KIEV (Reuters) - A Ukrainian high court rules on Wednesday on an appeal by jailed ex-prime minister Yulia Tymoshenko against her conviction for abuse of office, with few commentators expecting a judgment that will free her and improve ties with the West.
The seven-year prison term handed to Tymoshenko in October has been condemned as political persecution by Western leaders and blocked strategic agreements with the European Union on political association and a free-trade zone.
But despite months of chiding by the EU and the United States, which see Tymoshenko as a victim of selective justice, President Viktor Yanukovich, her political nemesis, has refused to act to secure her release.
In tough remarks last Friday, Yanukovich said he would not negotiate integration with the EU at the price of allowing it to interfere in her case.
Commentators expect a court ruling that is likely to complicate ties with the West as the former Soviet republic approaches an October 28 legislative election in which its democratic credentials will come under the scrutiny of international monitors.
Yanukovich’s majority Party of the Regions goes into that election with the government highly unpopular over reforms that have increased taxes on small businesses and raised retirement ages.
Many critics say the exclusion of Tymoshenko — by far the most vibrant opposition figure — from heading the list of unified opposition candidates means the election can be neither free nor fair.
The abuse of office conviction relates to a gas deal that Tymoshenko, 51, brokered with Russia in 2009 when she was prime minister. The Yanukovich government says the agreement was reckless and saddled Ukraine with an enormous price for strategic supplies of gas which is taking a toll on the heavily stressed economy.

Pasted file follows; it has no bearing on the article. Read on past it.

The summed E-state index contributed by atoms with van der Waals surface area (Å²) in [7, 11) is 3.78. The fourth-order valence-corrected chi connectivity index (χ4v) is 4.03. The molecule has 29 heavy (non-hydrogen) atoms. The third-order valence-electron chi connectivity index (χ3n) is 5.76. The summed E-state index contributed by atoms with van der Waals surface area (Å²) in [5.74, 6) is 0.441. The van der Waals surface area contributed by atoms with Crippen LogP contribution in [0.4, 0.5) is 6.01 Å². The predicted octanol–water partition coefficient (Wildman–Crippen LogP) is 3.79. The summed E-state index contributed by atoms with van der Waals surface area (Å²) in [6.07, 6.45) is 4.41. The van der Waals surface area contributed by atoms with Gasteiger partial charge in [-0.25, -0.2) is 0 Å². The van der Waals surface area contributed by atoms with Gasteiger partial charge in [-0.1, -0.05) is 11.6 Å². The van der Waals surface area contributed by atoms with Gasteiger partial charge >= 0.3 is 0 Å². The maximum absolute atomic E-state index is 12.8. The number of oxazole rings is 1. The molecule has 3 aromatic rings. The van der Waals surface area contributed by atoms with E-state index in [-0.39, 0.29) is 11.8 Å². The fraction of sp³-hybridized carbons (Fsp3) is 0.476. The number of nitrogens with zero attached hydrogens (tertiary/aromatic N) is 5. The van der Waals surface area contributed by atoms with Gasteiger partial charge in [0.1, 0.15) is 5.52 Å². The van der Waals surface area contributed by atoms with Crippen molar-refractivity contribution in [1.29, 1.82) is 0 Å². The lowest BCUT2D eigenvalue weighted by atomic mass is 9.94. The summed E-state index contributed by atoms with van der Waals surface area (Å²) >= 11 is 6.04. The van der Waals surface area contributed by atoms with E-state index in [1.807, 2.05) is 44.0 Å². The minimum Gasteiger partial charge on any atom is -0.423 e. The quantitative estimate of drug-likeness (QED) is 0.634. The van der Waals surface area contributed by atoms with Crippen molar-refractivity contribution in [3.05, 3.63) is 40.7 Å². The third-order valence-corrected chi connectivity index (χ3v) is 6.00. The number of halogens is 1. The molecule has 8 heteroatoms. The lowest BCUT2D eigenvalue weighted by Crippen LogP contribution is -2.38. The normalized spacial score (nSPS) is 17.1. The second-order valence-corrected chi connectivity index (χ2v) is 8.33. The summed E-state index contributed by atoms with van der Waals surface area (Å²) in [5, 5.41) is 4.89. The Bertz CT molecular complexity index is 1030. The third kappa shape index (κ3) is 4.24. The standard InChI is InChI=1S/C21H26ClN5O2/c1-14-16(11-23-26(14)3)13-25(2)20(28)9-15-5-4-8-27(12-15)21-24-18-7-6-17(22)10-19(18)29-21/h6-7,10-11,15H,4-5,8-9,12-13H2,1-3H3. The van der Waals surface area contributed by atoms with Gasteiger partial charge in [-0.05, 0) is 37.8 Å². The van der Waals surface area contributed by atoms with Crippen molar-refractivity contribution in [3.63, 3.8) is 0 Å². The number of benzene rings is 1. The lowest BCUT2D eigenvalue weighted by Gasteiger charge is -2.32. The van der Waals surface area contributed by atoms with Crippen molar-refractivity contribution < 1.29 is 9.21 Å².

Ukrainian state prosecutors have urged the court to uphold her conviction, saying Tymoshenko’s guilt was clearly established at her Kiev trial last year.
She has denied betraying the national interest. Her defense lawyers say negotiating the gas agreement with Russia was a political act which did not amount to criminal action.
In the current political climate, with fresh charges being piled up against Tymoshenko for alleged past misdeeds, no one is expecting a court ruling that will free her.
In a separate trial, which has been adjourned several times because of back trouble that has confined Tymoshenko to a state-run hospital, she is accused of embezzlement and tax evasion going back to alleged offences when she was in business in the 1990s.
Analysts say the court’s judges, in a judgment which is likely to take several hours to read, may simply reject her appeal on Wednesday.
Some say the judges may support in part some of the arguments of her defense counsel, but stop well short of a ruling that would free her.
“I think the court will partially satisfy the demands of Tymoshenko’s lawyers. This could be taken as a correction of certain previous mistakes, but, of course, no one will release Tymoshenko from jail,” said Mykhailo Pogrebynsky of the Kiev Centre for political research.
Lawyers for Tymoshenko pressed her case at the European Court of Human Rights in Strasbourg on Tuesday, arguing that her pre-trial detention had been unlawful and that she had been subjected to degrading treatment in prison.
“The only reason for her detention was to exclude her from Ukrainian political life and to prevent her running in the parliamentary elections,” her defense counsel, Serhiy Vlasenko, told judges.
Tymoshenko’s lawyers said she had been held in inhumane conditions — in permanently lit, unheated cells and tracked by surveillance cameras.
The former prime minister, known for her trademark braided hair, was a leader of the 2004 Orange Revolution protests against sleaze and cronyism in Ukraine that derailed Yanukovich’s first bid for the presidency.
She served two terms as prime minister under President Viktor Yushchenko, but the two fell out and their partnership dissolved into bickering and infighting.
She went on to lose narrowly to Yanukovich in a run-off for the presidency in February 2010 after a bitter campaign in which the sharp-tongued Tymoshenko heaped abuse on her opponent.
Additional reporting by Pavel Polityuk in Kiev and Gilbert Reilhac in Strasbourg; Editing by Andrew Roche and David Brunnstrom